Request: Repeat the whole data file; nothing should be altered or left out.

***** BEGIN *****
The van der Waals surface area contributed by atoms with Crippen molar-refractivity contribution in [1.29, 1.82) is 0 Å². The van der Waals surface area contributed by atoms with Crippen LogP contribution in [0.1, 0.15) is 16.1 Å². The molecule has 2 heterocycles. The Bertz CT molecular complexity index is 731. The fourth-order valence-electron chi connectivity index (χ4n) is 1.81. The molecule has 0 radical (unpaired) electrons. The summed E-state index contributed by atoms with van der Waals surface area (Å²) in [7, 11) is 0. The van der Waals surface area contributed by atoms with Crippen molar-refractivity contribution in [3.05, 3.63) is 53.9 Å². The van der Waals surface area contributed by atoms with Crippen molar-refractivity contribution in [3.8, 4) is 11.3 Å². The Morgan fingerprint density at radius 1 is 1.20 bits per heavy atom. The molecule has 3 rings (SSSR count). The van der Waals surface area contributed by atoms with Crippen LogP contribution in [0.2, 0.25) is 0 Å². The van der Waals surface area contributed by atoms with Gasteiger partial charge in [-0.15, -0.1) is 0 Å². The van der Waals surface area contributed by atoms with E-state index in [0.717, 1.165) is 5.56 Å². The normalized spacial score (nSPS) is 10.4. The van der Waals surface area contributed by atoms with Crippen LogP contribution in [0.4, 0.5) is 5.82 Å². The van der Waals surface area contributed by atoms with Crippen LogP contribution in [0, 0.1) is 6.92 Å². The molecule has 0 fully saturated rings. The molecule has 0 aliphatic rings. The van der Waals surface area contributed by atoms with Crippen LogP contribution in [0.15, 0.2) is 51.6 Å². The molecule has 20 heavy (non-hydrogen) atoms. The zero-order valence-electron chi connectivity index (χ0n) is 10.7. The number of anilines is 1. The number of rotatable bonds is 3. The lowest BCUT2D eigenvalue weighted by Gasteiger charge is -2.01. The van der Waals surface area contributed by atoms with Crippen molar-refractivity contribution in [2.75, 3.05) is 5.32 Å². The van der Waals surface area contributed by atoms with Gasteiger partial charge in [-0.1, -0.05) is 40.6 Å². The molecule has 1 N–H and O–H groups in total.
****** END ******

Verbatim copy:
The van der Waals surface area contributed by atoms with Crippen molar-refractivity contribution in [1.29, 1.82) is 0 Å². The van der Waals surface area contributed by atoms with Crippen LogP contribution in [0.1, 0.15) is 16.1 Å². The molecule has 2 heterocycles. The Bertz CT molecular complexity index is 731. The fourth-order valence-electron chi connectivity index (χ4n) is 1.81. The molecule has 0 radical (unpaired) electrons. The summed E-state index contributed by atoms with van der Waals surface area (Å²) in [7, 11) is 0. The van der Waals surface area contributed by atoms with Crippen molar-refractivity contribution in [3.05, 3.63) is 53.9 Å². The van der Waals surface area contributed by atoms with Crippen molar-refractivity contribution in [3.8, 4) is 11.3 Å². The Morgan fingerprint density at radius 1 is 1.20 bits per heavy atom. The molecule has 3 rings (SSSR count). The van der Waals surface area contributed by atoms with Crippen LogP contribution in [0.2, 0.25) is 0 Å². The van der Waals surface area contributed by atoms with Gasteiger partial charge in [-0.15, -0.1) is 0 Å². The van der Waals surface area contributed by atoms with E-state index in [0.717, 1.165) is 5.56 Å². The normalized spacial score (nSPS) is 10.4. The van der Waals surface area contributed by atoms with Crippen LogP contribution in [0.4, 0.5) is 5.82 Å². The van der Waals surface area contributed by atoms with Crippen LogP contribution in [0, 0.1) is 6.92 Å². The molecule has 0 fully saturated rings. The molecule has 0 aliphatic rings. The van der Waals surface area contributed by atoms with Crippen LogP contribution in [0.15, 0.2) is 51.6 Å². The molecule has 20 heavy (non-hydrogen) atoms. The zero-order valence-electron chi connectivity index (χ0n) is 10.7. The number of anilines is 1. The number of rotatable bonds is 3. The lowest BCUT2D eigenvalue weighted by Gasteiger charge is -2.01. The van der Waals surface area contributed by atoms with Crippen molar-refractivity contribution in [2.75, 3.05) is 5.32 Å². The van der Waals surface area contributed by atoms with Gasteiger partial charge in [-0.1, -0.05) is 40.6 Å². The molecule has 1 N–H and O–H groups in total.